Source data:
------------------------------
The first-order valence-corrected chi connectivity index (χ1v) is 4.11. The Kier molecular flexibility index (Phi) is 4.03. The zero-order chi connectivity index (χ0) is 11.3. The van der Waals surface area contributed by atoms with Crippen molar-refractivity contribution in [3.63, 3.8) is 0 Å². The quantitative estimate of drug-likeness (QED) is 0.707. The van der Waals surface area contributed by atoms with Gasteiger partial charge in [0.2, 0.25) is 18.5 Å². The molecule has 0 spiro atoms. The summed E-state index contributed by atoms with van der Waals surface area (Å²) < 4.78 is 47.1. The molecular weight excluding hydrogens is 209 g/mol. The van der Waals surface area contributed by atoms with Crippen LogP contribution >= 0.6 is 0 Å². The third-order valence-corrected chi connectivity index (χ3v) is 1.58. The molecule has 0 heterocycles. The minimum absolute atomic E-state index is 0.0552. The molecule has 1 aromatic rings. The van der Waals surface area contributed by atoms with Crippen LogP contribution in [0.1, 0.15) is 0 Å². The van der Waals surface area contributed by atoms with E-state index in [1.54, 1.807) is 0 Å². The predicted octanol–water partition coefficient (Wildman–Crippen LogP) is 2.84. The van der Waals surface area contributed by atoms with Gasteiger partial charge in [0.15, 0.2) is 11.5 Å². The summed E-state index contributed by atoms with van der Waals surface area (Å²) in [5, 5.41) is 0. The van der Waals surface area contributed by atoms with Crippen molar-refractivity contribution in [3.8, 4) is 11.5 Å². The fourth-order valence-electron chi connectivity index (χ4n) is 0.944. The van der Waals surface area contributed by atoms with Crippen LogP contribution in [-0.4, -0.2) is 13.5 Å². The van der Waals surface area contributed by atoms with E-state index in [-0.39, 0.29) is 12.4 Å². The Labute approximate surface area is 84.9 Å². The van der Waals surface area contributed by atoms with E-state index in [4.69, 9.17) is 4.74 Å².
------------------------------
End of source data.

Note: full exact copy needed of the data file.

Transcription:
The first-order valence-corrected chi connectivity index (χ1v) is 4.11. The Kier molecular flexibility index (Phi) is 4.03. The zero-order chi connectivity index (χ0) is 11.3. The van der Waals surface area contributed by atoms with Crippen molar-refractivity contribution in [3.63, 3.8) is 0 Å². The quantitative estimate of drug-likeness (QED) is 0.707. The van der Waals surface area contributed by atoms with Gasteiger partial charge in [0.2, 0.25) is 18.5 Å². The molecule has 0 spiro atoms. The summed E-state index contributed by atoms with van der Waals surface area (Å²) < 4.78 is 47.1. The molecular weight excluding hydrogens is 209 g/mol. The van der Waals surface area contributed by atoms with Crippen LogP contribution >= 0.6 is 0 Å². The third-order valence-corrected chi connectivity index (χ3v) is 1.58. The molecule has 0 heterocycles. The minimum absolute atomic E-state index is 0.0552. The molecule has 1 aromatic rings. The van der Waals surface area contributed by atoms with Crippen LogP contribution in [0.1, 0.15) is 0 Å². The van der Waals surface area contributed by atoms with E-state index in [1.54, 1.807) is 0 Å². The predicted octanol–water partition coefficient (Wildman–Crippen LogP) is 2.84. The van der Waals surface area contributed by atoms with Gasteiger partial charge in [0.15, 0.2) is 11.5 Å². The summed E-state index contributed by atoms with van der Waals surface area (Å²) in [5, 5.41) is 0. The van der Waals surface area contributed by atoms with Crippen molar-refractivity contribution in [3.8, 4) is 11.5 Å². The fourth-order valence-electron chi connectivity index (χ4n) is 0.944. The van der Waals surface area contributed by atoms with Crippen LogP contribution in [-0.4, -0.2) is 13.5 Å². The van der Waals surface area contributed by atoms with E-state index in [-0.39, 0.29) is 12.4 Å². The Labute approximate surface area is 84.9 Å². The van der Waals surface area contributed by atoms with E-state index in [4.69, 9.17) is 4.74 Å².